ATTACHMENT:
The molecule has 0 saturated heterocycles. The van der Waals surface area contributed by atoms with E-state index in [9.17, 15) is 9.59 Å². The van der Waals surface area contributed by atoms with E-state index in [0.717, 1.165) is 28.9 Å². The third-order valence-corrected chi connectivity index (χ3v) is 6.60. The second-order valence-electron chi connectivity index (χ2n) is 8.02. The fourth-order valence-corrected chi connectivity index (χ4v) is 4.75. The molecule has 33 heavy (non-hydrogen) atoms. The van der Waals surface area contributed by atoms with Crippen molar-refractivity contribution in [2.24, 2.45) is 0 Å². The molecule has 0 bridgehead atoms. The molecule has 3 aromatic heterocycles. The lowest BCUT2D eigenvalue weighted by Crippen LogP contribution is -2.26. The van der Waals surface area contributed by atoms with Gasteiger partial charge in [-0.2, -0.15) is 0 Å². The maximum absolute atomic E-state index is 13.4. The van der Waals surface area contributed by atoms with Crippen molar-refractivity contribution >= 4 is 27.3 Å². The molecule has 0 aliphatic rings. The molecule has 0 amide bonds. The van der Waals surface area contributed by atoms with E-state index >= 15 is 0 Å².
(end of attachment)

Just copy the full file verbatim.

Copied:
The molecule has 0 saturated heterocycles. The van der Waals surface area contributed by atoms with E-state index in [9.17, 15) is 9.59 Å². The van der Waals surface area contributed by atoms with E-state index in [0.717, 1.165) is 28.9 Å². The third-order valence-corrected chi connectivity index (χ3v) is 6.60. The second-order valence-electron chi connectivity index (χ2n) is 8.02. The fourth-order valence-corrected chi connectivity index (χ4v) is 4.75. The molecule has 33 heavy (non-hydrogen) atoms. The van der Waals surface area contributed by atoms with Crippen molar-refractivity contribution in [2.24, 2.45) is 0 Å². The molecule has 0 bridgehead atoms. The molecule has 3 aromatic heterocycles. The lowest BCUT2D eigenvalue weighted by Crippen LogP contribution is -2.26. The van der Waals surface area contributed by atoms with Gasteiger partial charge in [-0.2, -0.15) is 0 Å². The maximum absolute atomic E-state index is 13.4. The van der Waals surface area contributed by atoms with Crippen molar-refractivity contribution >= 4 is 27.3 Å². The molecule has 0 aliphatic rings. The molecule has 0 amide bonds. The van der Waals surface area contributed by atoms with E-state index >= 15 is 0 Å².